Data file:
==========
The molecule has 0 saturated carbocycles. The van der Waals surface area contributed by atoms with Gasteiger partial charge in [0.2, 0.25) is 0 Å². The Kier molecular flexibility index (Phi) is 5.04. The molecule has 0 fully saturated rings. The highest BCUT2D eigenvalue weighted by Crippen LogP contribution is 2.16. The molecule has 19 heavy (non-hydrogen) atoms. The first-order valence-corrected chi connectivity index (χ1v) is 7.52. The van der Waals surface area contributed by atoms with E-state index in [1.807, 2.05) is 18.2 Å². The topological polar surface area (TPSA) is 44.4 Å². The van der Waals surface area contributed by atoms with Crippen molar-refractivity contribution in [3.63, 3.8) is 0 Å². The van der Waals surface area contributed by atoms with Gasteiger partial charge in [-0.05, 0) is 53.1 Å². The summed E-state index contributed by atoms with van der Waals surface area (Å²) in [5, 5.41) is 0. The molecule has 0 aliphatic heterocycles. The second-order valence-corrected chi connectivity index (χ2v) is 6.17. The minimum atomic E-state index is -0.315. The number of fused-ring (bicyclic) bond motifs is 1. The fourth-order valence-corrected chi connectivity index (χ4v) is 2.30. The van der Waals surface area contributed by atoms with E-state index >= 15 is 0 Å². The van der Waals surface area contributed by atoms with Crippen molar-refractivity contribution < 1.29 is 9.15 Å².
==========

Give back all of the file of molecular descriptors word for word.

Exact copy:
The molecule has 0 saturated carbocycles. The van der Waals surface area contributed by atoms with Gasteiger partial charge in [0.2, 0.25) is 0 Å². The Kier molecular flexibility index (Phi) is 5.04. The molecule has 0 fully saturated rings. The highest BCUT2D eigenvalue weighted by Crippen LogP contribution is 2.16. The molecule has 19 heavy (non-hydrogen) atoms. The first-order valence-corrected chi connectivity index (χ1v) is 7.52. The van der Waals surface area contributed by atoms with E-state index in [1.807, 2.05) is 18.2 Å². The topological polar surface area (TPSA) is 44.4 Å². The van der Waals surface area contributed by atoms with Crippen molar-refractivity contribution in [3.63, 3.8) is 0 Å². The van der Waals surface area contributed by atoms with Gasteiger partial charge in [-0.05, 0) is 53.1 Å². The summed E-state index contributed by atoms with van der Waals surface area (Å²) in [5, 5.41) is 0. The molecule has 0 aliphatic heterocycles. The second-order valence-corrected chi connectivity index (χ2v) is 6.17. The minimum atomic E-state index is -0.315. The number of fused-ring (bicyclic) bond motifs is 1. The fourth-order valence-corrected chi connectivity index (χ4v) is 2.30. The van der Waals surface area contributed by atoms with E-state index >= 15 is 0 Å². The van der Waals surface area contributed by atoms with Crippen molar-refractivity contribution < 1.29 is 9.15 Å².